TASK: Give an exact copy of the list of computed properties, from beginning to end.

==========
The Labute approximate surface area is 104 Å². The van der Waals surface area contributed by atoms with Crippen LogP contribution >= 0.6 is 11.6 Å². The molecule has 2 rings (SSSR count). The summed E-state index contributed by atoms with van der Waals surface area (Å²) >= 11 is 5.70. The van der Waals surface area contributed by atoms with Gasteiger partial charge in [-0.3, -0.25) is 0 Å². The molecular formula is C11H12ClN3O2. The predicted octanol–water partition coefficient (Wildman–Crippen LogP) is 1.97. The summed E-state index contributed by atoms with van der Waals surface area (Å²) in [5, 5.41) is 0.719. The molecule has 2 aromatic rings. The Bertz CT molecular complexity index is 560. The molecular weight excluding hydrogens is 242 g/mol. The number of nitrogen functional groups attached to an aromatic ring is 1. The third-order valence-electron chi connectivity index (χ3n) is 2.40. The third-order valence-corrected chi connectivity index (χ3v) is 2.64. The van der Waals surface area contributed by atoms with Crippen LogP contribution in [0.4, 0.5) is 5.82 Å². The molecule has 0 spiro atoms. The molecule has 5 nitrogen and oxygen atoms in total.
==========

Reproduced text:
The Labute approximate surface area is 104 Å². The van der Waals surface area contributed by atoms with Crippen LogP contribution >= 0.6 is 11.6 Å². The molecule has 2 rings (SSSR count). The summed E-state index contributed by atoms with van der Waals surface area (Å²) >= 11 is 5.70. The van der Waals surface area contributed by atoms with Gasteiger partial charge in [-0.3, -0.25) is 0 Å². The molecular formula is C11H12ClN3O2. The predicted octanol–water partition coefficient (Wildman–Crippen LogP) is 1.97. The summed E-state index contributed by atoms with van der Waals surface area (Å²) in [5, 5.41) is 0.719. The molecule has 2 aromatic rings. The Bertz CT molecular complexity index is 560. The molecular weight excluding hydrogens is 242 g/mol. The number of nitrogen functional groups attached to an aromatic ring is 1. The third-order valence-electron chi connectivity index (χ3n) is 2.40. The third-order valence-corrected chi connectivity index (χ3v) is 2.64. The van der Waals surface area contributed by atoms with Crippen LogP contribution in [0.4, 0.5) is 5.82 Å². The molecule has 0 spiro atoms. The molecule has 5 nitrogen and oxygen atoms in total.